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Monday beer briefing: Isn’t always about the future?

05.20.19 BEER & WINE LINKS

Administrative note: Another hiatus (and not the last of the summer) the next two weeks. This one you can blame, at least partially, on @Thirsty_Pilgrim. Briefings will return June 10.

1) Jeff Alworth wonders why more startups don’t use the Other Half/Great Notion model — “bright cans of hazy IPAs and pastry beers, the long lines of young people.” He concludes “brewers start them because they have a vision for the beer they want to make, not because they want to print money.”

I agree, but would another clause. These brewers do have a vision for what they want to create, but they also have enough of an ego to think that they are making beer that will appeal to an audience broad enough to support a thriving business. They may not want to print money, but many like ending up on something of a stage and more look forward to feeling money in their pockets.

2) Before helping establish a union at Anchor Brewing Company, Brace Belden volunteered to fight with Kurdish leftists in Syria. When he was younger, Belden said communism “was just another way to be bad.” Later, he began thinking more seriously about class consciousness, and today he is a firm believer in the Marxist notion of a global class war.

3) Josh Noel adds to what he already wrote in “Barrel-Aged Stout and Selling Out” about the lack of transparency about where Anheuser-Busch products are brewed. I guess I should start to look the labels on bottles of Elysian Space Dust and see what they say whenever I visit stores these days, because when we were in Phoenix a few months ago we heard Four Peaks Brewing is now among the breweries making Space Dust.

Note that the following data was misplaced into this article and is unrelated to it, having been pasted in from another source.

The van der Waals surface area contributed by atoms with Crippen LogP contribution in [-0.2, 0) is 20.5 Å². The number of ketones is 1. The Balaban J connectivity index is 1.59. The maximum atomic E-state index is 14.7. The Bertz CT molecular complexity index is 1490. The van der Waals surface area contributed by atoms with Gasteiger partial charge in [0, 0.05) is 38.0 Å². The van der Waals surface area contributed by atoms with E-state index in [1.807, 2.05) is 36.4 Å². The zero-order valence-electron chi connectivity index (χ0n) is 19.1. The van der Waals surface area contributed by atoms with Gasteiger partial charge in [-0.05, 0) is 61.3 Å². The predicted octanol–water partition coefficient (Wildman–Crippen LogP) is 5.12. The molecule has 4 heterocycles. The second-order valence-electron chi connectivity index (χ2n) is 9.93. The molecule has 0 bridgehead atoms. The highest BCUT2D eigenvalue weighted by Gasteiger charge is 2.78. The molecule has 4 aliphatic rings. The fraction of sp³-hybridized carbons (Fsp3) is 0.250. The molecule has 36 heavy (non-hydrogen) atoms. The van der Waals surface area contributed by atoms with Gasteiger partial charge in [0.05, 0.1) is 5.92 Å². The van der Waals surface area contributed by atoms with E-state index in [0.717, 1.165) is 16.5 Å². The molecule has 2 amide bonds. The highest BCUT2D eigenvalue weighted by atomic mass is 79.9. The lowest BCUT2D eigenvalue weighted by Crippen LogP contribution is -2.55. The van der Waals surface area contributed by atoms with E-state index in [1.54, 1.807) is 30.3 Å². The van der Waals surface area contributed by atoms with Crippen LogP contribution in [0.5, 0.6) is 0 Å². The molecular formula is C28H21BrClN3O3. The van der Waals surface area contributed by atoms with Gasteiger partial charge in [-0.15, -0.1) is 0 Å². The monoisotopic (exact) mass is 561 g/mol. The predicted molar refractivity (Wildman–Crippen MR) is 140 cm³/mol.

4) If Carlsberg’s new lager is not the future of beer, and Martyn Cornell makes it pretty clear he doesn’t think so, what is? He suggests, “You don’t have to stare too deeply into a beer-filled crystal ball to predict that there will be a constant flow of launches of floral/fruity lagers.”

5) A rant, in German. Basically, “craft beer” is “totally overpriced and tastes of soap.” Google will translate it all for you. “Wäre Bier ein Kaiser, müsste man sagen, Craftbier ist nackt.”

6) Gaming Untappd.

7) Ever wonder why there was no Gary Vaynerchuk in beer?

8) Before there was Gary Vaynerchuk there was Robert Parker, and now he is retiring.

FROM TWITTER

Warning: You may get sucked in.

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ReadBeer, every day.
Alan McLeod, most Thursdays.
Good Beer Hunting’s Read Look Drink, most Fridays.
Boak & Bailey, most Saturdays.

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Monday beer briefing: Waking up with stout, porter & coffee

05.06.19 BEER & WINE LINKS

Greetings from Cartagena, Colombia. I’m here to judge beer and talk about beer. Before boarding a plane Sunday, I slapped together a few things, including plenty of tweets, for you to read.

– The strange dominance of Irish stout in West Africa.

– A porter story, for history nerds and pedants.

– You knew this. “People like the way coffee and alcohol make them feel.”

– Check out the titles of these term papers.

– Is it beer, wine or cider?

– On writing. ”Question everything” and “do not mistake your own opinions for facts.”

FROM TWITTER

Thread.

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ReadBeer, every day.
Alan McLeod, most Thursdays.
Good Beer Hunting’s Read Look Drink, most Fridays.
Boak & Bailey, most Saturdays.

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#FlagshipFriday #2: Alaskan Smoked Porter

Glacier field, AlaskaSmoked Porter is the first beer from Alaskan Brewing Company that I ever drank.